funds of knowledge and engineering student success


 Students’ home and work experiences can make them excellent engineers, when positively supported by educators and peers. Our NSF-funded research, teaching, and collaborations explain why this is particularly important for students who are under-represented in engineering, including “first gen” college students. 

our research

With funding from the National Science Foundation (awards 1354087, 1734044 and 2130157 ), we have joined others in documenting the “funds of knowledge” of diverse engineering students, including those who are the first in their families to attend college, who experience racial and/or ethnic minoritization, and who come from low-income backgrounds. Taking a funds of knowledge (FOK) approach — investigating what students uniquely know and can do based on their home and work experiences — flips a script that too often focuses on what these students lack.

On this website, you will find links to research about FOK and engineering, including a quantitative survey developed by Dina Verdín, Jessica Smith, and Juan Lucena that educators and student support professionals can use to help map students’ FOK. The survey can also be used to study links between students’ FOK and their engineering identity, sense of belonging, competence beliefs and persistence beliefs.

Please contact us for more details.

what are funds of knowledge?


Humanitarian engineering & science ambassadors (HESA)

We are thrilled to be able to offer NSF-funded scholarships for low-income students seeking an MS degree in Humanitarian Engineering and Science.

Key research Takeaways

  • First gen students bring valuable FOK with them to engineering, including but not limited to: tinkering knowledge, connecting experiences, networking, perspective taking, reading people, and mediating.
  • Creating space inside of classrooms and programs for students to connect these FOK to their engineering learning can enhance their belongingness, retention, and graduation certainty but only if faculty present an inclusive view of who engineers are and what engineers do.
  • Multiple strategies exist for making these FOK visible and valuable, such as mapping and discussing FOK, inviting skilled tradespeople to interact with students in class, and creating projects or assignments that require specific FOK.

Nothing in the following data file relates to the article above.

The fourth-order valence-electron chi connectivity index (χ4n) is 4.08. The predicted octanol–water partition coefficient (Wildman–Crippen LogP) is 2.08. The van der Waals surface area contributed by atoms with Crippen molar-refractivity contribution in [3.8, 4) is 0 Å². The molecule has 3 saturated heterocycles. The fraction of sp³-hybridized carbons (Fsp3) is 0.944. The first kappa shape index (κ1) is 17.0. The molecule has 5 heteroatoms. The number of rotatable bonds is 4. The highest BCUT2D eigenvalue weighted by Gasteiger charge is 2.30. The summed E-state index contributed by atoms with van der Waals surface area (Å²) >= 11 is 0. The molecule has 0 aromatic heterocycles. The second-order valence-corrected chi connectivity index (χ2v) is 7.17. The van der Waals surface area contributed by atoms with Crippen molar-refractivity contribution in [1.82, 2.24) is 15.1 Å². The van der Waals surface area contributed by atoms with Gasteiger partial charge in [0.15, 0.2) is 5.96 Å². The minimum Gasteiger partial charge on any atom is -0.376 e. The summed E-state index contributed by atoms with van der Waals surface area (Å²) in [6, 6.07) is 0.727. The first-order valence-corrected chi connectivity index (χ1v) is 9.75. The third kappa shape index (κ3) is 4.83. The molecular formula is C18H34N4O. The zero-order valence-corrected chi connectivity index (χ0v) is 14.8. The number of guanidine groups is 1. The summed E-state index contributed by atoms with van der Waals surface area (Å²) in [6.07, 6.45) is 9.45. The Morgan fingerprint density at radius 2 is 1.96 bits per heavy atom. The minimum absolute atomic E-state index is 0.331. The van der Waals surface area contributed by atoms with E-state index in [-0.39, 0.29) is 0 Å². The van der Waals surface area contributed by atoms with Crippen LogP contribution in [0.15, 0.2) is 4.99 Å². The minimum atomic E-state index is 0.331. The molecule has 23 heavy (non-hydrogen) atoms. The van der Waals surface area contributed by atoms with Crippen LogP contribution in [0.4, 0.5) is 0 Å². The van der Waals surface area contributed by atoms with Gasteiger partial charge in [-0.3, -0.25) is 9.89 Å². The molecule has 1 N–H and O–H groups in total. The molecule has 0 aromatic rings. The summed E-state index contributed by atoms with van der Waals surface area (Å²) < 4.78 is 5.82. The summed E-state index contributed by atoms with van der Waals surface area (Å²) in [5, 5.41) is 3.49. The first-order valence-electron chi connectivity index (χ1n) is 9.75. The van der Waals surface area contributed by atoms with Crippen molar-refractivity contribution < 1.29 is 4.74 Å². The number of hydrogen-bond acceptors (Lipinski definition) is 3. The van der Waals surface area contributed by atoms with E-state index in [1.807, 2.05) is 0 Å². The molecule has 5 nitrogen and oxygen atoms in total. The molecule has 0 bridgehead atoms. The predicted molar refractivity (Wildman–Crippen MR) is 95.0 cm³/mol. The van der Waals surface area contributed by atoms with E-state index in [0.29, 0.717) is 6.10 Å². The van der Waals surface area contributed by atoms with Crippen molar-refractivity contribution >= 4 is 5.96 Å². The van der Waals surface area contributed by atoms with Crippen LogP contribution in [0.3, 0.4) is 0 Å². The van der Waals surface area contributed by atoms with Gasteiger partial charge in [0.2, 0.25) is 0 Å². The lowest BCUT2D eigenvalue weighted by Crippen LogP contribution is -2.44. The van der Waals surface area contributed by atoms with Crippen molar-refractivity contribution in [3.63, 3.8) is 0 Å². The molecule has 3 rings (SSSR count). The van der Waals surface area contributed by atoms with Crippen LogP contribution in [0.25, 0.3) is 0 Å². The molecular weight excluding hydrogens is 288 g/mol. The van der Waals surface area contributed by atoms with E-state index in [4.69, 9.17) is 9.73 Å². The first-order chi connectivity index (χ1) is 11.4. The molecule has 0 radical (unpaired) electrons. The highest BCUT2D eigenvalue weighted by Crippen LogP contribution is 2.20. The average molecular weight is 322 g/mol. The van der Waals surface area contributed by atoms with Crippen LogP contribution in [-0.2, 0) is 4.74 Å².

• Mapping FOK can be particularly transformative for under-represented students, but can also serve as a valuable team buliding activity in which members can appreciate what each person brings to a project.


  • Verdín, Dina, Jessica M. Smith, and Juan Lucena. 2021. Recognizing the Funds of Knowledge of First-Generation College Students in Engineering: An Instrument Development. Journal of Engineering Education 110 (3): 671-699.
  • Verdín, Dina, Jessica Smith, and Juan Lucena. 2021. Funds of Knowledge as Pre-College Experiences that Promote Minoritized Students’ Interest, Self-Efficacy Beliefs, and Choice of Majoring in Engineering. Journal of Pre-College Engineering Education Research 11(1): 192-213.
  • Rainey, Arielle, Dina Verdín and Jessica M. Smith. Classroom Practices that Support Minoritized Engineering Students’ Sense of Belonging. Proceedings of the American Society for Engineering Education conference (virtual).
  • Verdín, Dina, Jessica Smith, and Juan Lucena. The Influence of Connecting Funds of Knowledge to Beliefs about Performance, Classroom Belonging, and Graduation Certainty for First-generation College Students. Proceedings of the American Society for Engineering Education conference (virtual).